Does religion cause harm?


After choosing to believe in God for personal reasons, I had interesting conversations with people who passionately oppose religion and faith.   Their main argument is, of course, the lack of evidence for God which I’m going to address separately.  The other argument which is hard to dismiss is that religion causes harm because it makes humans […]

My experience with religion: Part 3


As I described earlier, I grew up as an atheist, I described my early experiences with religion, and why I finally chose to believe in God.  I’d like to reflect on some interesting side-effects.

Shortly after I chose to believe in God, I came across the Atheist Experience video podcast.  I have been an atheist for the most of my life.  It wasn’t a big deal for me.  I did not have to “break the spell”, break relationships with my family or face judgment from my friends for being an atheist.  I did not realize that people could be very passionate about their atheism and even confrontational with believers.  That was an interesting discovery for me.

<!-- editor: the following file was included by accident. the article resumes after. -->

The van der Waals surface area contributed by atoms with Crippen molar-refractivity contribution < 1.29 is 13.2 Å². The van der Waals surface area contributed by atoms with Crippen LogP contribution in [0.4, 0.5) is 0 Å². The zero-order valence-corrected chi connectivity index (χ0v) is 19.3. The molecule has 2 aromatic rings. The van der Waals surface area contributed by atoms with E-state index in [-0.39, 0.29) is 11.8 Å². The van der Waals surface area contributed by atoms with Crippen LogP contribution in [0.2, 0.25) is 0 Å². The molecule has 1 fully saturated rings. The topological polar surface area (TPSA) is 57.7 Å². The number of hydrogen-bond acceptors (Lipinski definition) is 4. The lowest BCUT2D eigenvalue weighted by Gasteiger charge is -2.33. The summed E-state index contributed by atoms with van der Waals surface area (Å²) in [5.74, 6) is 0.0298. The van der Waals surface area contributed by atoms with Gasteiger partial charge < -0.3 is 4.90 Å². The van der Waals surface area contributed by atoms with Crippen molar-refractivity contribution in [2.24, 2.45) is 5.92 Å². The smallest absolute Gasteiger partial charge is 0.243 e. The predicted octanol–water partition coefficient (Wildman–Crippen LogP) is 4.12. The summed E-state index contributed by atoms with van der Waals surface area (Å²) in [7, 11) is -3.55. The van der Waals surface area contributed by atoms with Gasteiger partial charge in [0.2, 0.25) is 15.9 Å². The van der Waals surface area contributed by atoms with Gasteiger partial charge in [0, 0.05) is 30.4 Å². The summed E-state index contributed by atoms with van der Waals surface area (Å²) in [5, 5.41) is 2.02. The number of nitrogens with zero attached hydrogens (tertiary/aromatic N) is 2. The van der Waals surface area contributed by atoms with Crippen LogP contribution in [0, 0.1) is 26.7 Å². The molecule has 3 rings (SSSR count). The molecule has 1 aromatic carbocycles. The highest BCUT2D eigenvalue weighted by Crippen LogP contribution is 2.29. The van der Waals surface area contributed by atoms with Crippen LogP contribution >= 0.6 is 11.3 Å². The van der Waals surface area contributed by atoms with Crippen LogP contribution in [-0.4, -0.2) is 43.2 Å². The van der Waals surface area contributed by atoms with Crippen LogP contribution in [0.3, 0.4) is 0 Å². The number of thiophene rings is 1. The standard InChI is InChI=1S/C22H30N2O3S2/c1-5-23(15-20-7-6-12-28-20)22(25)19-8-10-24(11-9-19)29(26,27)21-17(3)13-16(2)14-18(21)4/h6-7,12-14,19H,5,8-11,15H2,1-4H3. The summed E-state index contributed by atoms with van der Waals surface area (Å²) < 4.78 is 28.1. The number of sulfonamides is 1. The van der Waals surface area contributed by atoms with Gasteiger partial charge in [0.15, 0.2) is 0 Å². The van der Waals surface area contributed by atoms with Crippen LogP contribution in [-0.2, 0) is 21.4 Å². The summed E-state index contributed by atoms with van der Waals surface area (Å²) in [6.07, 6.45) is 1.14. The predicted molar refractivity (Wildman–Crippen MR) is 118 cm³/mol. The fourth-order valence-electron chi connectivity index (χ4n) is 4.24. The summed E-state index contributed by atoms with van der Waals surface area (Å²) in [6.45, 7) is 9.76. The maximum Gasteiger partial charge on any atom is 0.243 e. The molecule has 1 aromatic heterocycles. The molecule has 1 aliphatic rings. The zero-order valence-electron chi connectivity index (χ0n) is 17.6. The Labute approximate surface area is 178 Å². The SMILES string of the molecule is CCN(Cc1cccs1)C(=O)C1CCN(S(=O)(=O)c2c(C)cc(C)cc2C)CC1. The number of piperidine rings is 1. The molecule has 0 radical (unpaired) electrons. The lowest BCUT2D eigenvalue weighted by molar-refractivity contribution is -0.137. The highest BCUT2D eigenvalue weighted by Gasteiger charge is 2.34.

To be honest, I did not like the tone of the show.  The hosts of the show ridiculed religion, religious beliefs, and religious callers.  There was a general overtone of arrogance and superiority.  I visited a few atheist forums.  What I saw there was even more shocking.  Once I identified myself as a believer, I was treated with scorn and contempt.  For some reason, people in these forums were prepared to refute my “stupid claims” even though I did not make any.  I was assumed to be a right-wing conservative who rejects evolution and supports YEC.  Now I realize that this, perhaps, was the kind of believers these people were used to deal with.  But I found it a bit narrow-minded for people who claimed to be “rational” to treat all believers according to their own stereotype.   I was bombarded with dogmatic cliche statements which sounded rational on their face, but did not stand a simple analysis.  For instance,